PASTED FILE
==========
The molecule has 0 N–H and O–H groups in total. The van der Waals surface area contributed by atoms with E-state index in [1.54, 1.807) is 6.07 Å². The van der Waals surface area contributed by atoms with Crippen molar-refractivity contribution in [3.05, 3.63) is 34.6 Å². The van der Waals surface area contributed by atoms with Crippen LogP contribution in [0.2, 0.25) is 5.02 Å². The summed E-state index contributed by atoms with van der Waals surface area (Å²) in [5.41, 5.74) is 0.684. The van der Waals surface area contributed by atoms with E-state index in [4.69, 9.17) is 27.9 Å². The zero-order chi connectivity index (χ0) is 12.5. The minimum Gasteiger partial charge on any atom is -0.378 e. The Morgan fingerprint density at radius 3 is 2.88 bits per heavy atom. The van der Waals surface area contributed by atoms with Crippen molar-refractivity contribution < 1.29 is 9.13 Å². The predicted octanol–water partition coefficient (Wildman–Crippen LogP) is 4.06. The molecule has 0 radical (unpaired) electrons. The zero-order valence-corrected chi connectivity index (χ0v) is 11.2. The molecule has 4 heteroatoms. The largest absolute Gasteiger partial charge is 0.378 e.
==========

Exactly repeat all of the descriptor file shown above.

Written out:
The molecule has 0 N–H and O–H groups in total. The van der Waals surface area contributed by atoms with E-state index in [1.54, 1.807) is 6.07 Å². The van der Waals surface area contributed by atoms with Crippen molar-refractivity contribution in [3.05, 3.63) is 34.6 Å². The van der Waals surface area contributed by atoms with Crippen LogP contribution in [0.2, 0.25) is 5.02 Å². The summed E-state index contributed by atoms with van der Waals surface area (Å²) in [5.41, 5.74) is 0.684. The van der Waals surface area contributed by atoms with E-state index in [4.69, 9.17) is 27.9 Å². The zero-order chi connectivity index (χ0) is 12.5. The minimum Gasteiger partial charge on any atom is -0.378 e. The Morgan fingerprint density at radius 3 is 2.88 bits per heavy atom. The van der Waals surface area contributed by atoms with Crippen molar-refractivity contribution < 1.29 is 9.13 Å². The predicted octanol–water partition coefficient (Wildman–Crippen LogP) is 4.06. The molecule has 0 radical (unpaired) electrons. The zero-order valence-corrected chi connectivity index (χ0v) is 11.2. The molecule has 4 heteroatoms. The largest absolute Gasteiger partial charge is 0.378 e.